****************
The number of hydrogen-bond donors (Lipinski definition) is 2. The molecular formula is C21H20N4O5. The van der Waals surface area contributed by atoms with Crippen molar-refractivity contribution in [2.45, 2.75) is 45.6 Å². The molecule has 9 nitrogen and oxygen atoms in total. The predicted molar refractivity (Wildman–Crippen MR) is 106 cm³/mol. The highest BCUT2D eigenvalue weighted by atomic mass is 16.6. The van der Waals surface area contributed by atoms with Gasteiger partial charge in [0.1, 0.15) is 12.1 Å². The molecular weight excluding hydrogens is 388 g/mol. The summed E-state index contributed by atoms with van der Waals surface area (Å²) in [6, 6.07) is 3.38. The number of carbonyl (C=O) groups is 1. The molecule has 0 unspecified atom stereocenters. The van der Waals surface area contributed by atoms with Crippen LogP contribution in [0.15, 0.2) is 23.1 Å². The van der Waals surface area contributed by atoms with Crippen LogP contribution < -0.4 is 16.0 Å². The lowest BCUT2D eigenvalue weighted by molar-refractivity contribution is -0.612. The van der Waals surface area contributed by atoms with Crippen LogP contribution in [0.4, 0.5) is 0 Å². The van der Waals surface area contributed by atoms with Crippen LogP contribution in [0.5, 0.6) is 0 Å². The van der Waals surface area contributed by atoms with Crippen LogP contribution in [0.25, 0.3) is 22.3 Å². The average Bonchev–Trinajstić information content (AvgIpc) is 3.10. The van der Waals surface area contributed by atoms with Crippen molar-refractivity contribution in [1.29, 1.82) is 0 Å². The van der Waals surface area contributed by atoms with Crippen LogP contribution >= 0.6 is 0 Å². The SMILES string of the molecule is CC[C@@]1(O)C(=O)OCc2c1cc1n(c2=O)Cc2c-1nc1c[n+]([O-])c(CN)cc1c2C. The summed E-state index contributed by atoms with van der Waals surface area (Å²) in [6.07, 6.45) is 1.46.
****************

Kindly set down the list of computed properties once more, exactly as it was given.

The number of hydrogen-bond donors (Lipinski definition) is 2. The molecular formula is C21H20N4O5. The van der Waals surface area contributed by atoms with Crippen molar-refractivity contribution in [2.45, 2.75) is 45.6 Å². The molecule has 9 nitrogen and oxygen atoms in total. The predicted molar refractivity (Wildman–Crippen MR) is 106 cm³/mol. The highest BCUT2D eigenvalue weighted by atomic mass is 16.6. The van der Waals surface area contributed by atoms with Gasteiger partial charge in [0.1, 0.15) is 12.1 Å². The molecular weight excluding hydrogens is 388 g/mol. The summed E-state index contributed by atoms with van der Waals surface area (Å²) in [6, 6.07) is 3.38. The number of carbonyl (C=O) groups is 1. The molecule has 0 unspecified atom stereocenters. The van der Waals surface area contributed by atoms with Crippen LogP contribution in [0.15, 0.2) is 23.1 Å². The van der Waals surface area contributed by atoms with Crippen LogP contribution < -0.4 is 16.0 Å². The lowest BCUT2D eigenvalue weighted by molar-refractivity contribution is -0.612. The van der Waals surface area contributed by atoms with Crippen LogP contribution in [0.4, 0.5) is 0 Å². The van der Waals surface area contributed by atoms with Crippen LogP contribution in [0.5, 0.6) is 0 Å². The van der Waals surface area contributed by atoms with Crippen LogP contribution in [0.25, 0.3) is 22.3 Å². The average Bonchev–Trinajstić information content (AvgIpc) is 3.10. The van der Waals surface area contributed by atoms with Crippen molar-refractivity contribution in [1.29, 1.82) is 0 Å². The van der Waals surface area contributed by atoms with Crippen LogP contribution >= 0.6 is 0 Å². The SMILES string of the molecule is CC[C@@]1(O)C(=O)OCc2c1cc1n(c2=O)Cc2c-1nc1c[n+]([O-])c(CN)cc1c2C. The summed E-state index contributed by atoms with van der Waals surface area (Å²) in [6.07, 6.45) is 1.46.